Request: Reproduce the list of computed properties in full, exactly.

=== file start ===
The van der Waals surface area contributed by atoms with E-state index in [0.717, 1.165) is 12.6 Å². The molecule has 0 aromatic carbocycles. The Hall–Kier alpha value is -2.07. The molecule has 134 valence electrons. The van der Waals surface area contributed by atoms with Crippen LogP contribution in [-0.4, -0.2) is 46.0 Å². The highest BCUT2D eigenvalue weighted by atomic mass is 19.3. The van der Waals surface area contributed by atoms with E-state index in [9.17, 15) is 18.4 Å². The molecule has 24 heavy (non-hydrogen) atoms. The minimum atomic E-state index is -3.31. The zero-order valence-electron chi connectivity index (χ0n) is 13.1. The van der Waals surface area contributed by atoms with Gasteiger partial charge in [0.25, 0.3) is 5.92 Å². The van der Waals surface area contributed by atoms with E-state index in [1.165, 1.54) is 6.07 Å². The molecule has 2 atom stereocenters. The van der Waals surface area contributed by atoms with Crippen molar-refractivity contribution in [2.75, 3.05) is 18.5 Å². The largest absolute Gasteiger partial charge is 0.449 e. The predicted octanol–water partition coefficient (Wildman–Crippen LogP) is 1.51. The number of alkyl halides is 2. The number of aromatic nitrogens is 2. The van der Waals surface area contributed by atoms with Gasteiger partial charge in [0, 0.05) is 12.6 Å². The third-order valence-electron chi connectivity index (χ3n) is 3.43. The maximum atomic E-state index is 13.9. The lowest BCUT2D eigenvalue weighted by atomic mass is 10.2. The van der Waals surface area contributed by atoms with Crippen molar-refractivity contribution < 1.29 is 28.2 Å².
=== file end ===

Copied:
The van der Waals surface area contributed by atoms with E-state index in [0.717, 1.165) is 12.6 Å². The molecule has 0 aromatic carbocycles. The Hall–Kier alpha value is -2.07. The molecule has 134 valence electrons. The van der Waals surface area contributed by atoms with Crippen LogP contribution in [-0.4, -0.2) is 46.0 Å². The highest BCUT2D eigenvalue weighted by atomic mass is 19.3. The van der Waals surface area contributed by atoms with E-state index in [9.17, 15) is 18.4 Å². The molecule has 24 heavy (non-hydrogen) atoms. The minimum atomic E-state index is -3.31. The zero-order valence-electron chi connectivity index (χ0n) is 13.1. The van der Waals surface area contributed by atoms with Gasteiger partial charge in [0.25, 0.3) is 5.92 Å². The van der Waals surface area contributed by atoms with E-state index in [1.165, 1.54) is 6.07 Å². The molecule has 2 atom stereocenters. The van der Waals surface area contributed by atoms with Crippen molar-refractivity contribution in [2.75, 3.05) is 18.5 Å². The largest absolute Gasteiger partial charge is 0.449 e. The predicted octanol–water partition coefficient (Wildman–Crippen LogP) is 1.51. The number of alkyl halides is 2. The number of aromatic nitrogens is 2. The van der Waals surface area contributed by atoms with Gasteiger partial charge in [0, 0.05) is 12.6 Å². The third-order valence-electron chi connectivity index (χ3n) is 3.43. The maximum atomic E-state index is 13.9. The lowest BCUT2D eigenvalue weighted by atomic mass is 10.2. The van der Waals surface area contributed by atoms with Crippen molar-refractivity contribution < 1.29 is 28.2 Å².